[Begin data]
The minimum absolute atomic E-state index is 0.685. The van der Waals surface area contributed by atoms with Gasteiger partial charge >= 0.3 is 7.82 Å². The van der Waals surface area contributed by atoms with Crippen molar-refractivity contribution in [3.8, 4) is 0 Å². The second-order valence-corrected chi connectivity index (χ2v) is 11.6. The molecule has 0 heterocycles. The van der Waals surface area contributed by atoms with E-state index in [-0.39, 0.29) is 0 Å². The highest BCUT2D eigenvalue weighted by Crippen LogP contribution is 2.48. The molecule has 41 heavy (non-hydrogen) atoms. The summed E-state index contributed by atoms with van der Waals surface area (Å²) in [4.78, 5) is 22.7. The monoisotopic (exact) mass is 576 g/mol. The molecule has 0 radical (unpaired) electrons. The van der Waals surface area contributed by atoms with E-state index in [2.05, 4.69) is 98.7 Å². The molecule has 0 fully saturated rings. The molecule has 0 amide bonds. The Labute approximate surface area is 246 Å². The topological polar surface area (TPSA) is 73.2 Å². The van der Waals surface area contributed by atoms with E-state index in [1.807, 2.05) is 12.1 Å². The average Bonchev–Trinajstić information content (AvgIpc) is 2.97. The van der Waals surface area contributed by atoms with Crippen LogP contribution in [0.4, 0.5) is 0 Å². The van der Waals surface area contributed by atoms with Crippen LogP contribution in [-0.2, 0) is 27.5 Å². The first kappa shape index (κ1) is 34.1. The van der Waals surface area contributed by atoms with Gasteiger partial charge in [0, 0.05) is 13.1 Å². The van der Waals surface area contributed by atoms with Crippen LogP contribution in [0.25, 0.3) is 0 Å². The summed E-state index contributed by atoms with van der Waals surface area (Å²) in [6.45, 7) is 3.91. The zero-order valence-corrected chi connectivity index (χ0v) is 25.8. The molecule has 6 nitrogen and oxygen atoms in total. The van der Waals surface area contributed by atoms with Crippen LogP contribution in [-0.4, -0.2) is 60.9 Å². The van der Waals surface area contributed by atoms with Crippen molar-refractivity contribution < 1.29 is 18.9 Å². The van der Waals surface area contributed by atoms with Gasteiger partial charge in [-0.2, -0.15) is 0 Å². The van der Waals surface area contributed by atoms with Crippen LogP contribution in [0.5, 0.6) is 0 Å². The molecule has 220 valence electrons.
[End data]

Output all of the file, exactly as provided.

The minimum absolute atomic E-state index is 0.685. The van der Waals surface area contributed by atoms with Gasteiger partial charge >= 0.3 is 7.82 Å². The van der Waals surface area contributed by atoms with Crippen molar-refractivity contribution in [3.8, 4) is 0 Å². The second-order valence-corrected chi connectivity index (χ2v) is 11.6. The molecule has 0 heterocycles. The van der Waals surface area contributed by atoms with E-state index in [-0.39, 0.29) is 0 Å². The highest BCUT2D eigenvalue weighted by Crippen LogP contribution is 2.48. The molecule has 41 heavy (non-hydrogen) atoms. The summed E-state index contributed by atoms with van der Waals surface area (Å²) in [4.78, 5) is 22.7. The monoisotopic (exact) mass is 576 g/mol. The molecule has 0 radical (unpaired) electrons. The van der Waals surface area contributed by atoms with E-state index in [2.05, 4.69) is 98.7 Å². The molecule has 0 fully saturated rings. The molecule has 0 amide bonds. The Labute approximate surface area is 246 Å². The topological polar surface area (TPSA) is 73.2 Å². The van der Waals surface area contributed by atoms with E-state index in [1.807, 2.05) is 12.1 Å². The average Bonchev–Trinajstić information content (AvgIpc) is 2.97. The van der Waals surface area contributed by atoms with Crippen LogP contribution in [0.4, 0.5) is 0 Å². The van der Waals surface area contributed by atoms with Crippen LogP contribution in [-0.2, 0) is 27.5 Å². The first kappa shape index (κ1) is 34.1. The van der Waals surface area contributed by atoms with Gasteiger partial charge in [0, 0.05) is 13.1 Å². The van der Waals surface area contributed by atoms with Crippen LogP contribution in [0.25, 0.3) is 0 Å². The summed E-state index contributed by atoms with van der Waals surface area (Å²) in [6.45, 7) is 3.91. The zero-order valence-corrected chi connectivity index (χ0v) is 25.8. The molecule has 6 nitrogen and oxygen atoms in total. The van der Waals surface area contributed by atoms with Crippen LogP contribution in [-0.4, -0.2) is 60.9 Å². The van der Waals surface area contributed by atoms with Crippen molar-refractivity contribution < 1.29 is 18.9 Å². The van der Waals surface area contributed by atoms with Gasteiger partial charge in [-0.2, -0.15) is 0 Å². The van der Waals surface area contributed by atoms with Crippen LogP contribution in [0.5, 0.6) is 0 Å². The molecule has 220 valence electrons.